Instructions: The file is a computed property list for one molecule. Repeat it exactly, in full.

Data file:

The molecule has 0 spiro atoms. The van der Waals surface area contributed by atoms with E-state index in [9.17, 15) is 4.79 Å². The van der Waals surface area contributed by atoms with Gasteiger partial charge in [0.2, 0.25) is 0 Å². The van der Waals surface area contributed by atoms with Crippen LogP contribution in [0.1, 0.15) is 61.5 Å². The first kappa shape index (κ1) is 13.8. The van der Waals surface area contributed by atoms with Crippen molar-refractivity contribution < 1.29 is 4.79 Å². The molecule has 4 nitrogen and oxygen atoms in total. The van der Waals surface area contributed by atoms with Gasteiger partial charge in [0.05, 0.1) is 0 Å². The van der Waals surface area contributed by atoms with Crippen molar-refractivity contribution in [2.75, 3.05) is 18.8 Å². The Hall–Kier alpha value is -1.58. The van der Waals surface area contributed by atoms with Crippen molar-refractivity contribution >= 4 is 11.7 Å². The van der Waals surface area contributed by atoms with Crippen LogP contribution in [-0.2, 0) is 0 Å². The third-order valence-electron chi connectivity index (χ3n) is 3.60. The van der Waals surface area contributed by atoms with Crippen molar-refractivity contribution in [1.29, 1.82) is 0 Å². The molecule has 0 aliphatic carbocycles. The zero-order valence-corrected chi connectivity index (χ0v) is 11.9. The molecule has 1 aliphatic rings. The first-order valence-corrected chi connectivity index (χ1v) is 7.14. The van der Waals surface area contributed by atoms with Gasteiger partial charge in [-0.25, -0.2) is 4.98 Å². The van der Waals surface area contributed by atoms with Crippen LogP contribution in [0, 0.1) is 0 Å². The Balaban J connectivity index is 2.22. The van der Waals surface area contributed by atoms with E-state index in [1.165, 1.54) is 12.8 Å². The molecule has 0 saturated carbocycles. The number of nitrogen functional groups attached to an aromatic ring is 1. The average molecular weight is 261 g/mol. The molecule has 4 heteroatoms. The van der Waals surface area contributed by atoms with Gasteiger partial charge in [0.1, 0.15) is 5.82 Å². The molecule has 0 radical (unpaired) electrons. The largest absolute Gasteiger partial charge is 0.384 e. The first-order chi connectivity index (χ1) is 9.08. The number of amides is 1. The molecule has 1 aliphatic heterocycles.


The molecule has 0 spiro atoms. The van der Waals surface area contributed by atoms with E-state index in [9.17, 15) is 4.79 Å². The van der Waals surface area contributed by atoms with Gasteiger partial charge in [0.2, 0.25) is 0 Å². The van der Waals surface area contributed by atoms with Crippen LogP contribution in [0.1, 0.15) is 61.5 Å². The first kappa shape index (κ1) is 13.8. The van der Waals surface area contributed by atoms with Crippen molar-refractivity contribution < 1.29 is 4.79 Å². The molecule has 4 nitrogen and oxygen atoms in total. The van der Waals surface area contributed by atoms with Gasteiger partial charge in [0.05, 0.1) is 0 Å². The van der Waals surface area contributed by atoms with Crippen molar-refractivity contribution in [2.75, 3.05) is 18.8 Å². The Hall–Kier alpha value is -1.58. The van der Waals surface area contributed by atoms with Crippen molar-refractivity contribution >= 4 is 11.7 Å². The van der Waals surface area contributed by atoms with Crippen LogP contribution in [-0.2, 0) is 0 Å². The third-order valence-electron chi connectivity index (χ3n) is 3.60. The van der Waals surface area contributed by atoms with Crippen molar-refractivity contribution in [1.29, 1.82) is 0 Å². The molecule has 0 aliphatic carbocycles. The zero-order valence-corrected chi connectivity index (χ0v) is 11.9. The molecule has 1 aliphatic rings. The first-order valence-corrected chi connectivity index (χ1v) is 7.14. The van der Waals surface area contributed by atoms with Gasteiger partial charge in [-0.25, -0.2) is 4.98 Å². The van der Waals surface area contributed by atoms with Crippen LogP contribution in [0, 0.1) is 0 Å². The Balaban J connectivity index is 2.22. The van der Waals surface area contributed by atoms with E-state index in [1.165, 1.54) is 12.8 Å². The molecule has 0 saturated carbocycles. The number of nitrogen functional groups attached to an aromatic ring is 1. The average molecular weight is 261 g/mol. The molecule has 4 heteroatoms. The van der Waals surface area contributed by atoms with Gasteiger partial charge in [0.1, 0.15) is 5.82 Å². The molecule has 0 radical (unpaired) electrons. The largest absolute Gasteiger partial charge is 0.384 e. The first-order chi connectivity index (χ1) is 9.08. The number of amides is 1. The molecule has 1 aliphatic heterocycles.